Finding the proper balance between too much and not enough immunosuppression is just as important in the late posttransplant period as it is during the first year after transplantation. In general, to much immunosuppression leads to an increase in patient mortality, whereas inadequate immunosuppression can lead to an inordinately high rate of allograft failure (Fig 5). In the late posttransplant period, patient and allograft survival are both critically dependent on the degree of immunosuppression and on the long-term side effects of the agents used to achieve this immunosuppression. Adequate immunosuppression is important in treating and preventing the acute allograft rejection episodes that are common during the first year after transplantation (Fig 6). Some data suggest that the severity of early acute rejection episodes may influence the development of chronic rejection, the most common cause of graft failure in the late posttransplant period. Otherwise, the role of immunosuppression in treating and preventing chronic rejection is unclear. The discontinuation of immunosuppression by noncompliant patients is a major cause of late graft failure. Whether the nephrotoxicity of CsA will also result in graft failure in the very late posttransplant period is still unknown. The agents used to achieve immunosuppression, along with decreased graft function and proteinuria, contribute to hypercholesterolemia, hypertension, and hyperglycemia. These and other risk factors have a negative impact on both graft and patient survival. Thus, immunosuppression is directly, or indirectly linked to most of the common causes of death and graft failure after renal transplantation. Although potent new immunosuppression protocols have increased the rate of short-term patient and allograft survival after renal transplantation, future advances in long-term survival after renal transplantation will depend on improvements that are effective in the late post-transplant period. Currently, the best approach to preventing complications in the late post-transplant period is to maintain a vigilant, comprehensive program of on-going medical care. The minimal amount of immunosuppression required to prevent allograft rejection should be used, while adhering to the principle that it is better to lose the graft than to lose the patient.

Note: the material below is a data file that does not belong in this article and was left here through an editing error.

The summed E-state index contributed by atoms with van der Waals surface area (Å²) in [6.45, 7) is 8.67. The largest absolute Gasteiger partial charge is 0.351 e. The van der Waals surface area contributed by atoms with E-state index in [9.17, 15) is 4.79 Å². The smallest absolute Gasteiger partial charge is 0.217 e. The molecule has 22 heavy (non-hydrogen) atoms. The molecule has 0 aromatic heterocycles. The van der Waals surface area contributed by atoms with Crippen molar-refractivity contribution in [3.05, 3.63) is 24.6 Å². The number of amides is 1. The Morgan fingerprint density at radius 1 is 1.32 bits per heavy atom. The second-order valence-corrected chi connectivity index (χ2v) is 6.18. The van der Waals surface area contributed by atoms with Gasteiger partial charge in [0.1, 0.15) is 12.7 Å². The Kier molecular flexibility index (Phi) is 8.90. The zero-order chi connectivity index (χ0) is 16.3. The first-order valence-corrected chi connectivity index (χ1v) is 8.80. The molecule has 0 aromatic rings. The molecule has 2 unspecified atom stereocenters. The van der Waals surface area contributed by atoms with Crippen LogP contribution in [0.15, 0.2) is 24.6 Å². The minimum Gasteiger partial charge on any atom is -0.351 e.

|Original language||English (US)|
|Number of pages||10|
|Journal||Seminars in nephrology|
|State||Published - Jul 1992|